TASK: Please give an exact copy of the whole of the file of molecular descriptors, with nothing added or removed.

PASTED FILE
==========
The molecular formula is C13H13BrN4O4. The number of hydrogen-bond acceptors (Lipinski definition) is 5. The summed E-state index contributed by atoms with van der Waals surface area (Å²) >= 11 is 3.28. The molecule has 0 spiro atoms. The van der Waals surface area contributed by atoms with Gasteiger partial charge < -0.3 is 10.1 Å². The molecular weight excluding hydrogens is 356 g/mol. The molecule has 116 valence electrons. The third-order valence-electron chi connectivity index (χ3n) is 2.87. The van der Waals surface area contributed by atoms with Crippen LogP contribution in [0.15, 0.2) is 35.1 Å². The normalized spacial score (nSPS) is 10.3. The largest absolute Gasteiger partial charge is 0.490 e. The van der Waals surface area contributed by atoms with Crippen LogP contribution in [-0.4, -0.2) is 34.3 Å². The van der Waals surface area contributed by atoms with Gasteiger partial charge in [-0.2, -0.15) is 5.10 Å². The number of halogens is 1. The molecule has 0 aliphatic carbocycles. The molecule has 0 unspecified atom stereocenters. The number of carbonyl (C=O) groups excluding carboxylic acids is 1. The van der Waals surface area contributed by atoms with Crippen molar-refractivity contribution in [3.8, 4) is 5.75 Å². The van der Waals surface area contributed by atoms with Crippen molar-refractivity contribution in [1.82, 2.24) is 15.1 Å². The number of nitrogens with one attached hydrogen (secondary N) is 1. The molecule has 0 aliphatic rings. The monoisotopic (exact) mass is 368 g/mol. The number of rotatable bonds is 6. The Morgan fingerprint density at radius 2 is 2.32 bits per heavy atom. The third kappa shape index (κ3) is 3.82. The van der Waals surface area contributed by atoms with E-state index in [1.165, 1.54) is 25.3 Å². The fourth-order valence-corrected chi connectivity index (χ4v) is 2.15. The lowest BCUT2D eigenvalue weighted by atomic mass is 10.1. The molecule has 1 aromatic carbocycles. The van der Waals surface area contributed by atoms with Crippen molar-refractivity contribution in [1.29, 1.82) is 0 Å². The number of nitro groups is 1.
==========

The molecular formula is C13H13BrN4O4. The number of hydrogen-bond acceptors (Lipinski definition) is 5. The summed E-state index contributed by atoms with van der Waals surface area (Å²) >= 11 is 3.28. The molecule has 0 spiro atoms. The van der Waals surface area contributed by atoms with Gasteiger partial charge < -0.3 is 10.1 Å². The molecular weight excluding hydrogens is 356 g/mol. The molecule has 116 valence electrons. The third-order valence-electron chi connectivity index (χ3n) is 2.87. The van der Waals surface area contributed by atoms with Crippen LogP contribution in [0.15, 0.2) is 35.1 Å². The normalized spacial score (nSPS) is 10.3. The largest absolute Gasteiger partial charge is 0.490 e. The van der Waals surface area contributed by atoms with Crippen LogP contribution in [-0.4, -0.2) is 34.3 Å². The van der Waals surface area contributed by atoms with Gasteiger partial charge in [-0.2, -0.15) is 5.10 Å². The number of halogens is 1. The molecule has 0 aliphatic carbocycles. The molecule has 0 unspecified atom stereocenters. The number of carbonyl (C=O) groups excluding carboxylic acids is 1. The van der Waals surface area contributed by atoms with Crippen molar-refractivity contribution in [3.8, 4) is 5.75 Å². The van der Waals surface area contributed by atoms with Crippen molar-refractivity contribution in [1.82, 2.24) is 15.1 Å². The number of nitrogens with one attached hydrogen (secondary N) is 1. The molecule has 0 aliphatic rings. The monoisotopic (exact) mass is 368 g/mol. The number of rotatable bonds is 6. The Morgan fingerprint density at radius 2 is 2.32 bits per heavy atom. The third kappa shape index (κ3) is 3.82. The van der Waals surface area contributed by atoms with E-state index in [1.165, 1.54) is 25.3 Å². The fourth-order valence-corrected chi connectivity index (χ4v) is 2.15. The lowest BCUT2D eigenvalue weighted by atomic mass is 10.1. The molecule has 1 aromatic carbocycles. The van der Waals surface area contributed by atoms with Crippen molar-refractivity contribution in [1.29, 1.82) is 0 Å². The number of nitro groups is 1.